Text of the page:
LIVE: The Night & Day 27th Birthday Party
WORDS BY ABI MCREADY PHOTO BY ALVARO GARDETA
Manchester has one of the most exciting, thriving and unique live music scenes in the UK, and has done for many years. At the heart of this scene is the Northern Quarter, bursting with independent music venues where not a night goes by without some of the newest and most exciting up and coming bands taking to their stages to perform their hearts out for eager crowds at the forefront of the scene. And standing proudly at the beating heart of Manchester’s iconic music scene is Night & Day Café, celebrating its 27th birthday. While bars open and close and open again all around it and phases come and inevitably pass, it has steadfastly remained an integral part of Manchester night life, lending its stage to old names and brand new bands alike, giving everybody an equal chance to be a part of the culture that surrounds it. And on Friday night, this institution celebrated its 27th birthday in the only way it possibly could; with an absolutely stellar line-up, and a big fat party to follow.
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Perhaps the most colourful –no, the only colourful band to join in the party are Fruit Tones. Their unique sound spans decades and genres but is, above all, a hell of a lot of fun to watch. At its centre is distorted garage rock with catchy hooks and scuzzy vocals with a dash of classic rock n roll thrown in for good measure. Despite their sound being rough around the edges, they’re almost impossibly well-rehearsed and difficult not to dance to. They don’t take themselves too seriously and the fun they’re clearly having on stage flows out into the audience and quickly catches on as the venue fills up.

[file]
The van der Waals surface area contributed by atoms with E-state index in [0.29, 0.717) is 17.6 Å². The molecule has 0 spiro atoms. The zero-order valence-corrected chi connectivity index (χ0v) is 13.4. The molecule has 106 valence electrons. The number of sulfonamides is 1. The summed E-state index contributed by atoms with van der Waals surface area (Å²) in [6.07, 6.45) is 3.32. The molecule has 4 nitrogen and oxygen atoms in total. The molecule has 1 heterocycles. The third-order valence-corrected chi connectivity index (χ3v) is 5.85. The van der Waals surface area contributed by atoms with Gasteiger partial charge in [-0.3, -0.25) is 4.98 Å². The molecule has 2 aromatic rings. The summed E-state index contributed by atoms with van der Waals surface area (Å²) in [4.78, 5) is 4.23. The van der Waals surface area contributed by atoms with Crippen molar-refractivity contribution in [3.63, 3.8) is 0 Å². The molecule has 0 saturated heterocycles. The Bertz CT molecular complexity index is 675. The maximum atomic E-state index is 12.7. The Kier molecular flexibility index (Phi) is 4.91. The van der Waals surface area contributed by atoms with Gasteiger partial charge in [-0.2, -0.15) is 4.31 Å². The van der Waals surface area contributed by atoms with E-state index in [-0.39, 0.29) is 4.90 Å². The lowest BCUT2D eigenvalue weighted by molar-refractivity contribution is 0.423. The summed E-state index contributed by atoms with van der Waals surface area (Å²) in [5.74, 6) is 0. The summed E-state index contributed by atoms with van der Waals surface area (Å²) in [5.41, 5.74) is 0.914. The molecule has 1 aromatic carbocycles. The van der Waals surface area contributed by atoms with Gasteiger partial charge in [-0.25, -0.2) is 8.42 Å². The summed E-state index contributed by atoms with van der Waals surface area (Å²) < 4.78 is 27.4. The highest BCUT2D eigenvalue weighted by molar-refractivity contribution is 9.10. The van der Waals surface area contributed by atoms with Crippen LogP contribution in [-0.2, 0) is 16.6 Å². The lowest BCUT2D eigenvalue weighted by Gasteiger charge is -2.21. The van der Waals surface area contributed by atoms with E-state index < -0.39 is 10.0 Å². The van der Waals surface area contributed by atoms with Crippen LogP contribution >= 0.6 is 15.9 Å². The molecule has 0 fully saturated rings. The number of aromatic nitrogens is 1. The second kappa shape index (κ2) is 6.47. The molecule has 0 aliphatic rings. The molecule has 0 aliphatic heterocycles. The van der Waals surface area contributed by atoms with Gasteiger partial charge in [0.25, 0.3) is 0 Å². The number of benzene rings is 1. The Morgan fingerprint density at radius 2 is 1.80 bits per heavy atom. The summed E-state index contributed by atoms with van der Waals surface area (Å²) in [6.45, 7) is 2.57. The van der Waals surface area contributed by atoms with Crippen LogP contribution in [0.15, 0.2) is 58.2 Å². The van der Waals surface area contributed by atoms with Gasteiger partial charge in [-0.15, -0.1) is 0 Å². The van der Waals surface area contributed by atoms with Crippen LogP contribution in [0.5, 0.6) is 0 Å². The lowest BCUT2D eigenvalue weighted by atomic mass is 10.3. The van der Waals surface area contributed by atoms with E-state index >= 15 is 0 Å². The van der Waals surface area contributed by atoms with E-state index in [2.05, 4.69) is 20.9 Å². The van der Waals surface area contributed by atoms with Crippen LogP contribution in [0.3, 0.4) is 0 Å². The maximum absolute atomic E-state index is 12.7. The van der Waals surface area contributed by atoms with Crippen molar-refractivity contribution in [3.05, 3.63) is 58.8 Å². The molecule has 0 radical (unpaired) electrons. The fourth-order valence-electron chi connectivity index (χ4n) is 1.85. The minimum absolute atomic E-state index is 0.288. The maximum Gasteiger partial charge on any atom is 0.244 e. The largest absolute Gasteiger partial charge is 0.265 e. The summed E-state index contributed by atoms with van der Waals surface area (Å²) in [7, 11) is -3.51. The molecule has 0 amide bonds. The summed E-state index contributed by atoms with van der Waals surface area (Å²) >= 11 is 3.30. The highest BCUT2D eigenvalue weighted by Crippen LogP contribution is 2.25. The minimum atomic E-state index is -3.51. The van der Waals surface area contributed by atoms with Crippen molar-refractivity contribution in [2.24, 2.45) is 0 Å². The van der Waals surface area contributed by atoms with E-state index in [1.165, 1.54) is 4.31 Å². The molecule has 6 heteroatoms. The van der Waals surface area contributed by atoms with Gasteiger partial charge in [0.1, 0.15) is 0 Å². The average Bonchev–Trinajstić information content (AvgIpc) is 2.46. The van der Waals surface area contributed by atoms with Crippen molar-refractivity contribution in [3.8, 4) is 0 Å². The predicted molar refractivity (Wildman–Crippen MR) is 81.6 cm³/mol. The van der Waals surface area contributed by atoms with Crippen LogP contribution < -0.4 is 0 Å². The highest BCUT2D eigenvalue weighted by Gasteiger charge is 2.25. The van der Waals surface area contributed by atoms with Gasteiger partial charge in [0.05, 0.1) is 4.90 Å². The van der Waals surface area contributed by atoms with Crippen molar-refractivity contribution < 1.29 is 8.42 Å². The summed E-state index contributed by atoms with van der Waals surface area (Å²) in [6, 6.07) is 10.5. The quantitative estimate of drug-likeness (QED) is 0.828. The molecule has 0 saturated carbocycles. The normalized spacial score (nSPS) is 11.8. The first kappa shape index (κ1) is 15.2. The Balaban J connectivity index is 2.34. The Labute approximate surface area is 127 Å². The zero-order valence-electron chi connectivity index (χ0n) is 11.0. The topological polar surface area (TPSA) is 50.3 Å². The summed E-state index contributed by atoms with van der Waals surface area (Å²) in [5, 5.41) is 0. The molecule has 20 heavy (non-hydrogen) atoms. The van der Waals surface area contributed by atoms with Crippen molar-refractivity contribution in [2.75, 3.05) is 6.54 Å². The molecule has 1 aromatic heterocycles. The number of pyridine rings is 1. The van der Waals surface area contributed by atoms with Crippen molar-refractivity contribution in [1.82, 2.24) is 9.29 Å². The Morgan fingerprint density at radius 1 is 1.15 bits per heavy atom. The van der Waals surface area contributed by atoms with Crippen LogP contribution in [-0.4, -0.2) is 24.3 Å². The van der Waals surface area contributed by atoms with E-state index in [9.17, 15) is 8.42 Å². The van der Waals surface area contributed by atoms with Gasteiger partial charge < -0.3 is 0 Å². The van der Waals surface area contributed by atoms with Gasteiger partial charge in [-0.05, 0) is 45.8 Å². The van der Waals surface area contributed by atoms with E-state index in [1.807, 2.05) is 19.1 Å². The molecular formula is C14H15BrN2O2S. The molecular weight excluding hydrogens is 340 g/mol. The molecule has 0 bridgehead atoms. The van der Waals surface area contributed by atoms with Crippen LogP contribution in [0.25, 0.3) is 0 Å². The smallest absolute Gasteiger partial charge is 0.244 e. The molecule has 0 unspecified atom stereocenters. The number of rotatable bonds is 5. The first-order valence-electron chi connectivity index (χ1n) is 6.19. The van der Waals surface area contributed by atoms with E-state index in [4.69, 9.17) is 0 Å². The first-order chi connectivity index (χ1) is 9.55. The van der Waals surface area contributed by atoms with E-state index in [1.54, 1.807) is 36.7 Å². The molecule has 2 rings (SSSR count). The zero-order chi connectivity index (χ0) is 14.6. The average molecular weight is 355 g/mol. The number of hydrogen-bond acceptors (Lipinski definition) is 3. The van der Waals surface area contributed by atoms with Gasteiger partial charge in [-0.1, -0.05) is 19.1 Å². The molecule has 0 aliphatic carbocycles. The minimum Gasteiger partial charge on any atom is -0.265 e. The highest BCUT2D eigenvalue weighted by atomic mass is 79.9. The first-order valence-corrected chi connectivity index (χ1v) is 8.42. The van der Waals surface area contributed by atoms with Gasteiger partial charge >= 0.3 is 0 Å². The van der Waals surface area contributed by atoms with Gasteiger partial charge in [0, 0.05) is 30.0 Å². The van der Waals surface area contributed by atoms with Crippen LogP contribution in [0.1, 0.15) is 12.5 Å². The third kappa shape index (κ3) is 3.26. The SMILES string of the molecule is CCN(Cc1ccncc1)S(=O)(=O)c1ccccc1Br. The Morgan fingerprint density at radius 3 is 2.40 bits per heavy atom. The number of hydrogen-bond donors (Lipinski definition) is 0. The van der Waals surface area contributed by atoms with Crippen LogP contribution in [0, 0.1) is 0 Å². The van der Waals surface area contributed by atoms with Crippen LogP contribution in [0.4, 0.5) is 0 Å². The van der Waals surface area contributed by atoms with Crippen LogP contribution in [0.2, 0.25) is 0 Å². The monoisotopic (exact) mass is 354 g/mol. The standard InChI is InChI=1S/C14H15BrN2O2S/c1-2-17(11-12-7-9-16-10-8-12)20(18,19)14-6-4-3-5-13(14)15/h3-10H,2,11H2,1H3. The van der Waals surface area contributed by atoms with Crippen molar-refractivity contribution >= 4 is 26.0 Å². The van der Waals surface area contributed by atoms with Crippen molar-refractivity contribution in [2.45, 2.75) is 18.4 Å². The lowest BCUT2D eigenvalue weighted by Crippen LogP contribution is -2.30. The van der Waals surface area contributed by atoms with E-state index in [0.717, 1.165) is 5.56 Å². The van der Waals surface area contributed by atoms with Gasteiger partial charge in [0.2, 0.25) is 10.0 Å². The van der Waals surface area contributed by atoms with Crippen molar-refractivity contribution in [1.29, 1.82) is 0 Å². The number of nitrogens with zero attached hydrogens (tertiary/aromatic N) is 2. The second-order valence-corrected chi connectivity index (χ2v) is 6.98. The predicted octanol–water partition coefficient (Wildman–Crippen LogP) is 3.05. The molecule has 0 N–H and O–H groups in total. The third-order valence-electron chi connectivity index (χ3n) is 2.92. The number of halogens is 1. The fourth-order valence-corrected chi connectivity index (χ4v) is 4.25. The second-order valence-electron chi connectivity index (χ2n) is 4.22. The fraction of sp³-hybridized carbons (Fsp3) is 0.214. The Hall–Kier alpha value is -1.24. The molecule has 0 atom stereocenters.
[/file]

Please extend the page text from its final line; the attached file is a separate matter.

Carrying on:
Next on are Mister Strange who, in an ode to the tight-knit community that is Manchester’s music scene, share a drummer with Fruit Tones, whose arms surely must be getting tired by now. They return to the scene of their first ever gig to celebrate the anniversary of its birth. Though their psych-rock sound is undeniably their own, they’re comparable to titans King Gizzard and the Lizard Wizard, if they were to undergo a sudden dark makeover. Each song feels relentless and dark and intense and captivating and is the perfect transition from the fun and funky Fruit Tones to the gloomy and foreboding headliner.
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Baba Naga’s set is the highly anticipated end to the night and it’s immediately easy to see why. Everything about them draws you in and captivates your attention, from the intensity of the drums to the rhythmic riffs and effortlessly astounding guitar solos. One song blends almost seamlessly into the next in an ethereal and dreamlike way that may have become unsettling and possibly even boring if each one hadn’t been a journey into the unknown that was too promising not to pay attention to. Murky, trippy visuals swirl in the background throughout the set and compliment the gloom and complexity of the sound perfectly. Their music and its message transcends comprehension at times and is both inexplicably rooted in the very matter of the universe and frustratingly separate from it all at once. It’s the answer to a question which lies just out of reach.
And through it all there lingers a biter sweetness, as Manchester still remembers the life and mourns the loss of Night and Day’s founder Jan Oldenburg. This celebration, and so much more of what happens in the Northern Quarter on a daily basis, would never have been possible if it hadn’t been for the heart and soul that he poured into making the venue and its surrounding area what it is today. His is a legacy that won’t be forgotten any time soon.